Everything You Didn’t Know About Playing Cards and Card Games in Russia

Everything You Didn’t Know About Playing Cards and Card Games in Russia
Traditional playing cards designed by Adolf Charlemagne. Photo Credit: Wikimedia / CC0 1.0

Playing cards probably aren’t the first thing that comes to mind when you think of Russia. We bet they’re not even in your top 10! 

Nevertheless, playing cards and card games have served an integral role in Russian culture since the 1600s and the early days of Romanov rule. Ruling classes and commoners alike have enjoyed cards throughout history, even during times of prohibition.

Here’s a look at how playing cards first landed in the country, how the government assumed control of card production and a few card games that are uniquely Russian.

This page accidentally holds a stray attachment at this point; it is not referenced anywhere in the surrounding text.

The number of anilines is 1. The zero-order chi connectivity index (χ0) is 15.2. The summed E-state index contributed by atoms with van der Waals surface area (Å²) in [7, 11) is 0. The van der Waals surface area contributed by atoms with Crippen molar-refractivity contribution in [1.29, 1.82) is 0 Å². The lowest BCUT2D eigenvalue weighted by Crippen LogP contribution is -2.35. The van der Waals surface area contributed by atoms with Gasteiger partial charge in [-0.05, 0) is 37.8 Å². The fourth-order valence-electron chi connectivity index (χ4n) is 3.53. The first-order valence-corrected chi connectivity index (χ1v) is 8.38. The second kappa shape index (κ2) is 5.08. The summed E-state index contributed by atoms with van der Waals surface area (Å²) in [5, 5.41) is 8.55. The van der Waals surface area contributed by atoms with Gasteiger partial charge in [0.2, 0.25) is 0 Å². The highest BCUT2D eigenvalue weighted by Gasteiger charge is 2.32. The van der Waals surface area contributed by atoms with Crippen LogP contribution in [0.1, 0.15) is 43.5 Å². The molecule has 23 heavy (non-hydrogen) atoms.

All on the Table – The History of Playing Cards in Russia

The first playing cards in Russia arrived early in the 17th century from Central and Western Europe, with much of the influence likely coming from Germany and Poland. In 1649, a new code of law, Sobornoye Ulozheniye, effectively outlawed card games, labeling them as “thief’s crimes.” A lashing punishment awaited anyone caught playing cards in those days.

Little is known about the actual enforcement of anti-card game laws in the immediate years following the enactment of Sobornoye Ulozheniye. However, by the time Peter the Great ascended to rule Russia in the late 1600s, many ignored the card bans.

The Russian Government made other attempts to restrict card playing throughout the years, without much tangible impact. Ironically, card games were quite popular among Russian nobility through the 18th century.